Published online Nov 28, 2016. doi: 10.4254/wjh.v8.i33.1452
Peer-review started: June 28, 2016
First decision: August 22, 2016
Revised: September 8, 2016
Accepted: October 17, 2016
Article in press: October 18, 2016
Published online: November 28, 2016
To examine the relationship between pancreatic hyperechogenicity and risk factors for metabolic syndrome.
A general population-based survey of lifestyle-related diseases was conducted from 2005 to 2006 in Japan. The study involved 551 participants older than 40 year of age. Data for 472 non-diabetic adults were included in the analysis. The measures included the demographic factors, blood parameters, results of a 75 g oral glucose tolerance test, and abdominal ultrasonography. The echogenicity of the pancreas and liver was compared, and then the subjects were separated into two groups: cases with pancreatic hyperechogenicity (n = 208) and cases without (controls, n = 264). The differences between both groups were compared using an unpaired t-test or Fisher’s exact test. Multiple logistic regression analysis was used to determine the relationship between the pancreatic hyperechogenicity and clinical and biochemical parameters.
Subjects with pancreatic hyperechogenicity had decreased serum adiponectin concentration compared to control subjects [8.9 (6.5, 12.8) vs 11.1 (7.8, 15.9), P < 0.001] and more frequently exhibited features of metabolic syndrome. Logistic regression analysis showed that the following variables were significantly and independently associated with pancreatic hyperechogenicity: Presence of hypoadiponectinemia, increased body mass index (BMI), higher homeostasis model assessment of insulin resistance (HOMA-IR) score, and presence of fatty liver. Similar associations were also observed in subjects with pancreatic hyperechogenicity without fatty liver. Multivariate association analysis of data from participants without fatty liver showed that hypoadiponectinemia was significantly associated with pancreatic hyperechogenicity (OR = 0.93, 95%CI: 0.90 - 0.97, P < 0.001). This association was independent of other confounding variables. Additionally, an increased BMI and higher HOMA-IR score were significantly associated with pancreatic hyperechogenicity.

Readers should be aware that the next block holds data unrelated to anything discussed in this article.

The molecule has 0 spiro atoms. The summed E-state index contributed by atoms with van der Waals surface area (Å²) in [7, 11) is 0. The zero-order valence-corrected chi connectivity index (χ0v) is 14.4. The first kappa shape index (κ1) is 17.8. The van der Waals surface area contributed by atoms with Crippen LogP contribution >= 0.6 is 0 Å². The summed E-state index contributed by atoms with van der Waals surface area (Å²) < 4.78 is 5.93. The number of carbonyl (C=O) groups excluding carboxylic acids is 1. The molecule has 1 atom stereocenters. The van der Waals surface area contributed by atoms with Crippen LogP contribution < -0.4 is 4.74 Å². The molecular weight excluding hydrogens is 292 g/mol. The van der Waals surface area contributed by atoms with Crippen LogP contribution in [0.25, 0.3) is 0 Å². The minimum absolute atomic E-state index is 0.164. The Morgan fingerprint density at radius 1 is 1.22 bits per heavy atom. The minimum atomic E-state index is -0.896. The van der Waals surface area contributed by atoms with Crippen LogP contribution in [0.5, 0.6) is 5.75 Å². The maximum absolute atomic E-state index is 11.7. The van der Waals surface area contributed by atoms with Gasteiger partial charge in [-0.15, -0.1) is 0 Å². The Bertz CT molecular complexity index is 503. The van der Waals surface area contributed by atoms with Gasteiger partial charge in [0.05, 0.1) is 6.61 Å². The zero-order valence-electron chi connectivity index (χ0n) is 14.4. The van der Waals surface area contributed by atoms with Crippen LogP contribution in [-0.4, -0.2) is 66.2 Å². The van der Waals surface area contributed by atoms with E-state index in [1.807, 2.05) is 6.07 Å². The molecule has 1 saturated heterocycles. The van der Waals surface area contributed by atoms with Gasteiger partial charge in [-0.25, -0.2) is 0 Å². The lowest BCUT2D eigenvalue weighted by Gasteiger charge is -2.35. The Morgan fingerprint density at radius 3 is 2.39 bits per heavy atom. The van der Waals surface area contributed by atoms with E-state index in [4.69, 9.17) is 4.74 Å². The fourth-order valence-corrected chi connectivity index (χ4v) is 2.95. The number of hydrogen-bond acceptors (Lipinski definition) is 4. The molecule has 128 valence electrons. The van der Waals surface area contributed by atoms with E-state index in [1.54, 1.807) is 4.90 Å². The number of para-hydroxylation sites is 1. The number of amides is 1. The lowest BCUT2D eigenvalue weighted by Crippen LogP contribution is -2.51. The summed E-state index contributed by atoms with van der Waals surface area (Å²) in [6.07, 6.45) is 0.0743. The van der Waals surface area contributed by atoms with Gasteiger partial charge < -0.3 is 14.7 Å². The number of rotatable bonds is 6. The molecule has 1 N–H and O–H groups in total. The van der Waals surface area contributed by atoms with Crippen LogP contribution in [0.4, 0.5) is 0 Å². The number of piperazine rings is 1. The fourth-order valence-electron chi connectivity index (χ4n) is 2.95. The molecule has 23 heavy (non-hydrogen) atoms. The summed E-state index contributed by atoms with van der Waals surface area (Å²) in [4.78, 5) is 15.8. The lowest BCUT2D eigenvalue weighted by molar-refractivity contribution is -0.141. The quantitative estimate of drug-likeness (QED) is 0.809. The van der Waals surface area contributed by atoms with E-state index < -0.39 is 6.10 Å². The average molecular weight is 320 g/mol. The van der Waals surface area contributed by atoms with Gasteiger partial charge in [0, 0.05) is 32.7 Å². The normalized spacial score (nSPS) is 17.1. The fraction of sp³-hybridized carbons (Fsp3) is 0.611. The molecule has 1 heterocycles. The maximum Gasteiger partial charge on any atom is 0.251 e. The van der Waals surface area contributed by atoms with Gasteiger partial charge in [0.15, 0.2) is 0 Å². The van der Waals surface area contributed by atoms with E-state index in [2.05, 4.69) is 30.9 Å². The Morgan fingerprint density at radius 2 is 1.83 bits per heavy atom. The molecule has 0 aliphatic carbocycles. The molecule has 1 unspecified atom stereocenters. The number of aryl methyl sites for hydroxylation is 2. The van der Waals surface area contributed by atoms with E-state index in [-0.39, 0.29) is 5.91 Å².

Pancreatic hyperechogenicity is independently associated with increased BMI, insulin resistance, and hypoadiponectinemia in the general population.
Core tip: Pancreatic hyperechogenicity is related to aging. Several recent studies have reported that hepatic steatosis and increased body mass index (BMI) are predictors of a hyperechogenic pancreas. In the present study, fatty liver was also significantly associated with pancreatic hyperechogenicity. We performed additional analyses excluding participants with fatty liver in order to account for the effect of this condition. Our analyses showed that an increased BMI, higher homeostasis model assessment of insulin resistance score, and decreased adiponectin were also significantly associated with pancreatic hyperechogenicity.